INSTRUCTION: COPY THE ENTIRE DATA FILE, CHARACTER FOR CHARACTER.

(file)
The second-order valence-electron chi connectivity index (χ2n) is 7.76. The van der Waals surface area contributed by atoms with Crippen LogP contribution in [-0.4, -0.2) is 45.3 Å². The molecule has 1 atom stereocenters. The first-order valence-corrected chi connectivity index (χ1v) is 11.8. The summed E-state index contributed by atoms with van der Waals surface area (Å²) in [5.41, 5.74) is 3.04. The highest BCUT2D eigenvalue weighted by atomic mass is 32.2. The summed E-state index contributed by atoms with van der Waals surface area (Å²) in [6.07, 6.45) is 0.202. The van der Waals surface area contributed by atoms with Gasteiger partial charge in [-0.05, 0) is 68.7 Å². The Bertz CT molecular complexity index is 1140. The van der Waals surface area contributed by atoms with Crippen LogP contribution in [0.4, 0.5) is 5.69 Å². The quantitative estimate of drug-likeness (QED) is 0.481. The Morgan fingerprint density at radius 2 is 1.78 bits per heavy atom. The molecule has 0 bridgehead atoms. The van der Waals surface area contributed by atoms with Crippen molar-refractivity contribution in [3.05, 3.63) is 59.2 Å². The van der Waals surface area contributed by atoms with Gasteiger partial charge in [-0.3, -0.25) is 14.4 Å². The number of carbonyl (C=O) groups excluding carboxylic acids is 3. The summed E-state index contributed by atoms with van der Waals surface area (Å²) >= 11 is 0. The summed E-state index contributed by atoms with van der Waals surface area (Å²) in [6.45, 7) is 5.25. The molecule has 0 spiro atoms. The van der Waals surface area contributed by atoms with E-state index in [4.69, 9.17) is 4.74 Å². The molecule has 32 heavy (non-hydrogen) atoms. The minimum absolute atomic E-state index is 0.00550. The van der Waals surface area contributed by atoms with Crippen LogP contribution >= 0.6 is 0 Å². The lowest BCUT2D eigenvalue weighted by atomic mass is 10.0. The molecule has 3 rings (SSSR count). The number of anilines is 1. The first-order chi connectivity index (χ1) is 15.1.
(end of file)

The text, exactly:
The second-order valence-electron chi connectivity index (χ2n) is 7.76. The van der Waals surface area contributed by atoms with Crippen LogP contribution in [-0.4, -0.2) is 45.3 Å². The molecule has 1 atom stereocenters. The first-order valence-corrected chi connectivity index (χ1v) is 11.8. The summed E-state index contributed by atoms with van der Waals surface area (Å²) in [5.41, 5.74) is 3.04. The highest BCUT2D eigenvalue weighted by atomic mass is 32.2. The summed E-state index contributed by atoms with van der Waals surface area (Å²) in [6.07, 6.45) is 0.202. The van der Waals surface area contributed by atoms with Gasteiger partial charge in [-0.05, 0) is 68.7 Å². The Bertz CT molecular complexity index is 1140. The van der Waals surface area contributed by atoms with Crippen LogP contribution in [0.4, 0.5) is 5.69 Å². The quantitative estimate of drug-likeness (QED) is 0.481. The Morgan fingerprint density at radius 2 is 1.78 bits per heavy atom. The molecule has 0 bridgehead atoms. The van der Waals surface area contributed by atoms with Crippen molar-refractivity contribution in [3.05, 3.63) is 59.2 Å². The van der Waals surface area contributed by atoms with Gasteiger partial charge in [-0.3, -0.25) is 14.4 Å². The number of carbonyl (C=O) groups excluding carboxylic acids is 3. The summed E-state index contributed by atoms with van der Waals surface area (Å²) >= 11 is 0. The summed E-state index contributed by atoms with van der Waals surface area (Å²) in [6.45, 7) is 5.25. The molecule has 0 spiro atoms. The van der Waals surface area contributed by atoms with E-state index in [4.69, 9.17) is 4.74 Å². The molecule has 32 heavy (non-hydrogen) atoms. The minimum absolute atomic E-state index is 0.00550. The van der Waals surface area contributed by atoms with Crippen LogP contribution >= 0.6 is 0 Å². The lowest BCUT2D eigenvalue weighted by atomic mass is 10.0. The molecule has 3 rings (SSSR count). The number of anilines is 1. The first-order chi connectivity index (χ1) is 15.1.